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Anshu Jain helped lead the investment bank from 2004 to 2012, years when some alleged improprieties occurred. Photo: AFP
Anshu Jain helped lead the investment bank from 2004 to 2012, years when some alleged improprieties occurred. Photo: AFP

Anshu Jain said to be cleared in German probe of Libor rigging

German banking and markets regulator found no evidence that any management board member knew about rigging of interest rates, 'Handelsblatt' said

Seattle: German investigators exonerated Deutsche Bank AG co-chief executive officer Anshu Jain of involvement in manipulating interest rates after a two-year probe, newspaper Handelsblatt reported.

The nation’s banking and markets regulator, known as Bafin, found no evidence that any management board member knew about or participated in rigging interest rates, Handelsblatt said. The Bonn-based watchdog’s report on the case is expected to come at the start of 2015, the newspaper said, citing unidentified people in the financial industry.

Jain, who won the co-CEO job after leading the firm’s investment bank to record profit, hasn’t been accused of wrongdoing as Deutsche Bank contends with international probes into whether firms rigged the London interbank offered rate. He helped lead the investment bank from 2004 to 2012, years when some alleged improprieties occurred.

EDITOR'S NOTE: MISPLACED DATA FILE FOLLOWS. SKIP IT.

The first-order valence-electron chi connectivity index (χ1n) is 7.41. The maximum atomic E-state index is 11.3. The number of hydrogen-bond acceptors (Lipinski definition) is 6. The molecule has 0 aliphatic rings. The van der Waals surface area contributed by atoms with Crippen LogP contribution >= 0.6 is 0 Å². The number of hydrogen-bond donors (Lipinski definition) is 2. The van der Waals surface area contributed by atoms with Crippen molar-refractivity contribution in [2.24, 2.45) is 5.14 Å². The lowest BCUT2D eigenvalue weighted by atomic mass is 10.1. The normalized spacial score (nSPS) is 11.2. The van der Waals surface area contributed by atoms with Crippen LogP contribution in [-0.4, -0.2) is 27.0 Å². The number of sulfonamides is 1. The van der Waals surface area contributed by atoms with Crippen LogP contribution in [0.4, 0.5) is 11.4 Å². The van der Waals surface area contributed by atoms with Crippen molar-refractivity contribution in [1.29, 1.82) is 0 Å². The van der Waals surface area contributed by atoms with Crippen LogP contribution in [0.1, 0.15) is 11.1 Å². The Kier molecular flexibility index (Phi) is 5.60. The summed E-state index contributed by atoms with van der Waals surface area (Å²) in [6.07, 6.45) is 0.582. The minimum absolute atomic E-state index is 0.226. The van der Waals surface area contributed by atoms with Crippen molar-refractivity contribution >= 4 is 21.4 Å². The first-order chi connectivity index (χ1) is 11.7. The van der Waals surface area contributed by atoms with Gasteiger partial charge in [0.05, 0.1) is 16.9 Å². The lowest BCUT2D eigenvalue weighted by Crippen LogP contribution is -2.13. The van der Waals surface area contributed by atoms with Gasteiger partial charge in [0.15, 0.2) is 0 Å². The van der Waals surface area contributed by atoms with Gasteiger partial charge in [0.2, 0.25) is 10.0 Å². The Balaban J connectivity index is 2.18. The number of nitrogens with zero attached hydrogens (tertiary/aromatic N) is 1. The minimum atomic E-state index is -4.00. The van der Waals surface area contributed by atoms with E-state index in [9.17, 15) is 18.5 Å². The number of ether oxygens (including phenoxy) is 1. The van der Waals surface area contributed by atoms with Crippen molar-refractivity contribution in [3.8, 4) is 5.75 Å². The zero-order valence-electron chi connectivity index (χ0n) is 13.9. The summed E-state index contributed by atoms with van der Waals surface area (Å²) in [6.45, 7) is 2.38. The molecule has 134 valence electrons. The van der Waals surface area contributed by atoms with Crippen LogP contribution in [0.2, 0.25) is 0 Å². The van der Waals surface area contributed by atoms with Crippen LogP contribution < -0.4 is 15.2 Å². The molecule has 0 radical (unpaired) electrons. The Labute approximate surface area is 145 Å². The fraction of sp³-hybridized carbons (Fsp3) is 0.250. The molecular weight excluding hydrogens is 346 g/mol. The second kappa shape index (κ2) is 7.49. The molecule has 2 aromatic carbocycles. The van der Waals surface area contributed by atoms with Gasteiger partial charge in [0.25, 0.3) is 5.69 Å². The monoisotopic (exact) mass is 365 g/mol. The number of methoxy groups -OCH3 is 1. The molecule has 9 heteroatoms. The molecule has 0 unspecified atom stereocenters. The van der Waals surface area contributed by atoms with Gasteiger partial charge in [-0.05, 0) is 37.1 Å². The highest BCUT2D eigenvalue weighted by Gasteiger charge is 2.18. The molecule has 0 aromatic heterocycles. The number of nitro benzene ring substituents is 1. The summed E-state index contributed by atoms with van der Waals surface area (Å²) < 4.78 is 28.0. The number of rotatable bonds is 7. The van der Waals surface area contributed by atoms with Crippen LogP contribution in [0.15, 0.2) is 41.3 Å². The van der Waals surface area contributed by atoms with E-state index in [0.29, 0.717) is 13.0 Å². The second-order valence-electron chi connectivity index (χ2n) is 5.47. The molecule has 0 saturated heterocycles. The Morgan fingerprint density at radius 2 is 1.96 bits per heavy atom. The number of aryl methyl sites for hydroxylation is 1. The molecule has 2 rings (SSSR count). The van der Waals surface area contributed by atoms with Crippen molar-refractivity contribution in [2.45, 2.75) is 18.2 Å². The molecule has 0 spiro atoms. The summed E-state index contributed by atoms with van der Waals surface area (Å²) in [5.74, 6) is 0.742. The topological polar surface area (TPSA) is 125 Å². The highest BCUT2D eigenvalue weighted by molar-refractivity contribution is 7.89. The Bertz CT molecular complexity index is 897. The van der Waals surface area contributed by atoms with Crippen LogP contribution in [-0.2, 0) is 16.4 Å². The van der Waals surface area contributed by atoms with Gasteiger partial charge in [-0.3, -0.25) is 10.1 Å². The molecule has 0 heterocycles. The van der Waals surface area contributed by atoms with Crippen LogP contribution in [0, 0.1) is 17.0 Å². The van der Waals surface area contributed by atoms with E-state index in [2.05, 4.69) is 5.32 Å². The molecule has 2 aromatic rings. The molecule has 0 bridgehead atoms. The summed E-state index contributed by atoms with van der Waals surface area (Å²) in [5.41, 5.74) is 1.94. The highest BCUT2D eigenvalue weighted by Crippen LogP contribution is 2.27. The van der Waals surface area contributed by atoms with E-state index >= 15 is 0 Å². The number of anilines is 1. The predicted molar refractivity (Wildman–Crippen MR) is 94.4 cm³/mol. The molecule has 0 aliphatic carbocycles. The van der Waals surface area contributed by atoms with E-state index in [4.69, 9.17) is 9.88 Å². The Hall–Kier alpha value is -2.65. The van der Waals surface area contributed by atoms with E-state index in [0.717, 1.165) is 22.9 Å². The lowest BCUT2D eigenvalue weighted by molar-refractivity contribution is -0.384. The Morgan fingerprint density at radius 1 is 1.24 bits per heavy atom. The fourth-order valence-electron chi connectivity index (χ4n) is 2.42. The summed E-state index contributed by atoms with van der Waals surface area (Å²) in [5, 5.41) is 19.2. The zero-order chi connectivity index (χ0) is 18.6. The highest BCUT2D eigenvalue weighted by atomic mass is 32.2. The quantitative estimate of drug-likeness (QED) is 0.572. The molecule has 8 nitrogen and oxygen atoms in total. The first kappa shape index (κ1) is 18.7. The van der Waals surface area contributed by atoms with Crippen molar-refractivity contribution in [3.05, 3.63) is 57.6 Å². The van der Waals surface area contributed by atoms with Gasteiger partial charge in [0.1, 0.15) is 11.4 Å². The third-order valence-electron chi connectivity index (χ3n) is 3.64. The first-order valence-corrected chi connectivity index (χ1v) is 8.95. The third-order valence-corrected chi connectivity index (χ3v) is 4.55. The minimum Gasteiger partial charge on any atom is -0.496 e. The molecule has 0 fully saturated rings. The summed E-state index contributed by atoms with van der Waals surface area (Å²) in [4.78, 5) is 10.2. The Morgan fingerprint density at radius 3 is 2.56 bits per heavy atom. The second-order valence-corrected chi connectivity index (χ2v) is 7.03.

Michael Golden, a spokesman for the Frankfurt-based company, declined to comment on the Handelsblatt report. He referred to the bank’s prior statements that it’s cooperating with authorities, has conducted its own review and that investigations have found “no current or former member of the management board had any inappropriate involvement."

Spokesmen for Bafin didn’t immediately respond to messages outside normal business hours.

Regulators and prosecutors around the world are investigating allegations that traders and bankers colluded to submit interest-rate data to move benchmarks for profit. A dozen firms so far have been fined at least $6.5 billion in probes related to Libor and its derivatives. More than $300 trillion of securities, loans and contracts are tied to Libor.

Deutsche Bank was among six firms fined in December by the European Commission for rigging Euribor, the benchmark money-market rate for the euro, and yen Libor, which reflects how much banks charge each other for loans in the Japanese currency. The bank, which paid 725 million euros ($891 million) to settle that case, said in October that it’s in talks with authorities to resolve its role in the industrywide rigging of benchmark interest rates. Bloomberg

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